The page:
Ho ro laithill ó
Ho ri ho ro ho ill ir inn is hó gù
Ill ir inn is hó gù
The cattle today are being shifted
Waulking song from the Western Isles
The cattle were shifted at Saari last October, from wetland pastures eaten to the nub. The cattle were all beef steers, unlike in Benbecula (the waulking song was recorded in 1954 by Penny Aonghais 'ic Raghnaill from there) where it's sure they were house cows, kept for milk. The Saari cattle were Aberdeen Angus, brought in to replace the Highland cattle that Penny Aonghais might have been familiar with, and they were in a trailer, a few at a time. The song continues: "Going to eat the grass of the churchyard" but the Saari beasts were going to spend the long dark Finnish winter in a barn, hay and silage fed.
I watched from my window (the song: "the big house of the glen / A big fire and a swept floor / With chairs all around there . . .") in a dreamy semi-bovine state that's induced in me by the close proximity of cattle: my own Kerry cows - long gone now; the Saari Angus steers moving on wheels past the window; the small black house cows that were once common in the islands - islands everywhere, from the Turku archipelago to the Western Isles of Scotland.
I see in these cattle movements maybe the last faint vestiges of transhumance that was common across Europe at one time. Common grazing having been eaten away by landowners (not cattle) private and corporate, the movement of cattle from one meadow to another, or from winter dearth on one farm to summer fattening pasture on another is all that remains.
I'm in winter now, pondering between my pastures of Ardnamurchan & Saari.
It may be that my links of oakwoods of Sunart & Ruotsalainen are secured, but that there are others - of tradition, of culture, of the remains of husbandry - is certain. The unsentimental, pragmatic occupation of farming's a strong tradition in both places; the old common culture of seasonal slowness that is all but beyond the ken of any who've not lived it - a dying breed in Europe.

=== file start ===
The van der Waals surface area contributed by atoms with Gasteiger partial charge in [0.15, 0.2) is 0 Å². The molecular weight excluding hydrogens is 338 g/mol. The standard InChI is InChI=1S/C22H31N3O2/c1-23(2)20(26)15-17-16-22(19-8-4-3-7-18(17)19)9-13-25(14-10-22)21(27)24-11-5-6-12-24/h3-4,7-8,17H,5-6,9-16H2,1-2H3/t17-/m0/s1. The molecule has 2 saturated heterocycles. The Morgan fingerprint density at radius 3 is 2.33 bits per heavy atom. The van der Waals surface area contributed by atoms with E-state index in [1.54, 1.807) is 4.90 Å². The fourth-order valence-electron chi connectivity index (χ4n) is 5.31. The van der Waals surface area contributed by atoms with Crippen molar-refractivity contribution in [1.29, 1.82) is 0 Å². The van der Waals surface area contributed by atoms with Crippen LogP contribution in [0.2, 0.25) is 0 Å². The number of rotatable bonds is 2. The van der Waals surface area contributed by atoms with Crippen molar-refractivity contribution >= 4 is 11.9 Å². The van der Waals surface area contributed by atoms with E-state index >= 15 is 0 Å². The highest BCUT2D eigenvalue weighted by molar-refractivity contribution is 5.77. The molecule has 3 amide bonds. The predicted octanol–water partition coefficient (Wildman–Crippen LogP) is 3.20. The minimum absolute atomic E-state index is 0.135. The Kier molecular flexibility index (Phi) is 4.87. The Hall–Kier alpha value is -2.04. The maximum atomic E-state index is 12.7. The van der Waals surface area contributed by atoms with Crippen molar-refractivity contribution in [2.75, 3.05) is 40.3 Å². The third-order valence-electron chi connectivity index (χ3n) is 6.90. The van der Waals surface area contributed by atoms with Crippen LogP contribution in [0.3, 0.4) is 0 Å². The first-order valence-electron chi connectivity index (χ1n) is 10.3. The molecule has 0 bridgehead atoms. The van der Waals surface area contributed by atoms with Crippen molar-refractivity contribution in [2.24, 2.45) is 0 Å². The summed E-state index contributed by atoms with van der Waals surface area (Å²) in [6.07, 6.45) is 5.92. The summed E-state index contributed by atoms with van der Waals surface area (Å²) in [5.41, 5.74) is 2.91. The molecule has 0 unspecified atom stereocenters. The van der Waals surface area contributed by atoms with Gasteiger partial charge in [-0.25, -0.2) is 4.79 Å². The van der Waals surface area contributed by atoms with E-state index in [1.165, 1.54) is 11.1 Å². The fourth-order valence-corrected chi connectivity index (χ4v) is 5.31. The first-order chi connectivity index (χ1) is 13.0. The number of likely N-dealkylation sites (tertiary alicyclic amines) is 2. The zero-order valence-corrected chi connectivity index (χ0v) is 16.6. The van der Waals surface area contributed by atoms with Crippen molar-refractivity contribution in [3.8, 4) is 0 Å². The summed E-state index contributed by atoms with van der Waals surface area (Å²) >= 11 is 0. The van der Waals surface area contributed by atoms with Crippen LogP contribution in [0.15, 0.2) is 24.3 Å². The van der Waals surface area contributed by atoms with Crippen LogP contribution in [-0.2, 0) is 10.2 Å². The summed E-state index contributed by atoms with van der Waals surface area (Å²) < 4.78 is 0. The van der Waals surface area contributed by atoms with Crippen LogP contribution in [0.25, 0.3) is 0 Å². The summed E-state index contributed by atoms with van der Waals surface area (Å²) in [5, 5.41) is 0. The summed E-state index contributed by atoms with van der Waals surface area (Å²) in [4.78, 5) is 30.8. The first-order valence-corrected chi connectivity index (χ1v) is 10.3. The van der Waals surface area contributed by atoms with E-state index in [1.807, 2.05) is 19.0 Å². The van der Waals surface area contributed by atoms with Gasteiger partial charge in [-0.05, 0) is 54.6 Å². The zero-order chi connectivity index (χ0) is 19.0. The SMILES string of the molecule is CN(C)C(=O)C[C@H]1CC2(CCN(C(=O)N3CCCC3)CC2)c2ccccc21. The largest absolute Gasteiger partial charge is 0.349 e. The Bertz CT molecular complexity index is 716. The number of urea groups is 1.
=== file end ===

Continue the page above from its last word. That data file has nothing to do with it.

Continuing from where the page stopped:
Today, the speckling of cattle on the Bowling hillside - let out for exercise as much as the bite that's been snowed & frosted over for a couple of months and thus still a little green - return me to Saari and the sight of the Angus yearlings grazing idly in the sun by the bay on the Baltic, and much else beside.
Penny Aonghais sings to me "You've taken my possession from me" and I make a personal transhumance from one field of memory to another, from one decade to another. Penny would have known, even though she's singing a song fragment of loss and ineffable sadness from before her time, one that uses cattle as a metaphor, that love cannot be taken.
Love is the token between people that also represents culture and landscape; that softens the tongue of the singer and binds us to ourselves: a hefting, a waulking, a joy.